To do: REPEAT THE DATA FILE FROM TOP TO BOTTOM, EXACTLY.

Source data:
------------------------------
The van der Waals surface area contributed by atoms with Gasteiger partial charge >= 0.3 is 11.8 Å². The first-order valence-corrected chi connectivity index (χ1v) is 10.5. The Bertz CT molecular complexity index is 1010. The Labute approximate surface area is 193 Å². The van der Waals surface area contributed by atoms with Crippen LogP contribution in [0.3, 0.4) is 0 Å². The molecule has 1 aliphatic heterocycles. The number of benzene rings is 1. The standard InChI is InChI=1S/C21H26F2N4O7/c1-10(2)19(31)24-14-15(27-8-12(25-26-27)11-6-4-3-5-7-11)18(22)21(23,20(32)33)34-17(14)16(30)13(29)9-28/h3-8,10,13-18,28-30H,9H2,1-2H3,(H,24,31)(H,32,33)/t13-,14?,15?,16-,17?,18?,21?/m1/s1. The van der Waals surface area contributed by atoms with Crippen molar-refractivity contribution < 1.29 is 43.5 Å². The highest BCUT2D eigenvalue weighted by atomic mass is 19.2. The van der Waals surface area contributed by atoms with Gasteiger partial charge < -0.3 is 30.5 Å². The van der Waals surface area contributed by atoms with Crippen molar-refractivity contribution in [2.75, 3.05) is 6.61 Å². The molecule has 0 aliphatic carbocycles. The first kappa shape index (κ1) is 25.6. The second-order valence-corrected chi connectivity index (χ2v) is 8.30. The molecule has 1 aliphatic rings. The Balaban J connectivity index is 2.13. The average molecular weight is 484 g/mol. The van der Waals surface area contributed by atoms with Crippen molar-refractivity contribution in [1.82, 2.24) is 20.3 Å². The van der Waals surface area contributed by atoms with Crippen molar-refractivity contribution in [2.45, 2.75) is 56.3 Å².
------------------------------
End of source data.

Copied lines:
The van der Waals surface area contributed by atoms with Gasteiger partial charge >= 0.3 is 11.8 Å². The first-order valence-corrected chi connectivity index (χ1v) is 10.5. The Bertz CT molecular complexity index is 1010. The Labute approximate surface area is 193 Å². The van der Waals surface area contributed by atoms with Crippen LogP contribution in [0.3, 0.4) is 0 Å². The molecule has 1 aliphatic heterocycles. The number of benzene rings is 1. The standard InChI is InChI=1S/C21H26F2N4O7/c1-10(2)19(31)24-14-15(27-8-12(25-26-27)11-6-4-3-5-7-11)18(22)21(23,20(32)33)34-17(14)16(30)13(29)9-28/h3-8,10,13-18,28-30H,9H2,1-2H3,(H,24,31)(H,32,33)/t13-,14?,15?,16-,17?,18?,21?/m1/s1. The van der Waals surface area contributed by atoms with Crippen molar-refractivity contribution < 1.29 is 43.5 Å². The highest BCUT2D eigenvalue weighted by atomic mass is 19.2. The van der Waals surface area contributed by atoms with Gasteiger partial charge < -0.3 is 30.5 Å². The van der Waals surface area contributed by atoms with Crippen molar-refractivity contribution in [2.75, 3.05) is 6.61 Å². The molecule has 0 aliphatic carbocycles. The first kappa shape index (κ1) is 25.6. The second-order valence-corrected chi connectivity index (χ2v) is 8.30. The molecule has 1 aliphatic rings. The Balaban J connectivity index is 2.13. The average molecular weight is 484 g/mol. The van der Waals surface area contributed by atoms with Crippen molar-refractivity contribution in [1.82, 2.24) is 20.3 Å². The van der Waals surface area contributed by atoms with Crippen molar-refractivity contribution in [2.45, 2.75) is 56.3 Å².